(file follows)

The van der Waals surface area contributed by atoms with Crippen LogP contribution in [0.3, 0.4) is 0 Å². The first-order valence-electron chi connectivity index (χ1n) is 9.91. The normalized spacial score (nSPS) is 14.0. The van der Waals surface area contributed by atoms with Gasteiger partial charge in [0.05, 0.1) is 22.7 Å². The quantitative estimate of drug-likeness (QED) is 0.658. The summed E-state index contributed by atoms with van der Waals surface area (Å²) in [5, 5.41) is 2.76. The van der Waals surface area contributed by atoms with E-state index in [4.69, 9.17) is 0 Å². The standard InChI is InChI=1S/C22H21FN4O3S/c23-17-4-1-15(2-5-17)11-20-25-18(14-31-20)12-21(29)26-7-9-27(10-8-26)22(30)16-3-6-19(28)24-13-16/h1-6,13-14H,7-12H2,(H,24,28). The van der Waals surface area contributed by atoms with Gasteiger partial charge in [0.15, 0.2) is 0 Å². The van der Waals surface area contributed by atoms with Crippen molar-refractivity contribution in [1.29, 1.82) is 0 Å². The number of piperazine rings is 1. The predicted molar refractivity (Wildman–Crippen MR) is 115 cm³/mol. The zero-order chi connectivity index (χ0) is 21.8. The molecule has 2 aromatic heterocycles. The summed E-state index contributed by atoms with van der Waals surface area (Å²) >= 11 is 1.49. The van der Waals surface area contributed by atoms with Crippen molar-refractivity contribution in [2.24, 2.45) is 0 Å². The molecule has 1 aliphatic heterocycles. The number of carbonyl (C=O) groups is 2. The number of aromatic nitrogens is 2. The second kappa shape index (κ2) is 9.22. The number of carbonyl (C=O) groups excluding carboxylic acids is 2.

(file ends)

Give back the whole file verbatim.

The van der Waals surface area contributed by atoms with Crippen LogP contribution in [0.3, 0.4) is 0 Å². The first-order valence-electron chi connectivity index (χ1n) is 9.91. The normalized spacial score (nSPS) is 14.0. The van der Waals surface area contributed by atoms with Gasteiger partial charge in [0.05, 0.1) is 22.7 Å². The quantitative estimate of drug-likeness (QED) is 0.658. The summed E-state index contributed by atoms with van der Waals surface area (Å²) in [5, 5.41) is 2.76. The van der Waals surface area contributed by atoms with E-state index in [4.69, 9.17) is 0 Å². The standard InChI is InChI=1S/C22H21FN4O3S/c23-17-4-1-15(2-5-17)11-20-25-18(14-31-20)12-21(29)26-7-9-27(10-8-26)22(30)16-3-6-19(28)24-13-16/h1-6,13-14H,7-12H2,(H,24,28). The van der Waals surface area contributed by atoms with Gasteiger partial charge in [0.15, 0.2) is 0 Å². The van der Waals surface area contributed by atoms with Crippen molar-refractivity contribution in [1.29, 1.82) is 0 Å². The number of piperazine rings is 1. The predicted molar refractivity (Wildman–Crippen MR) is 115 cm³/mol. The zero-order chi connectivity index (χ0) is 21.8. The molecule has 2 aromatic heterocycles. The summed E-state index contributed by atoms with van der Waals surface area (Å²) >= 11 is 1.49. The van der Waals surface area contributed by atoms with Crippen molar-refractivity contribution in [2.24, 2.45) is 0 Å². The molecule has 1 aliphatic heterocycles. The number of carbonyl (C=O) groups is 2. The number of aromatic nitrogens is 2. The second kappa shape index (κ2) is 9.22. The number of carbonyl (C=O) groups excluding carboxylic acids is 2.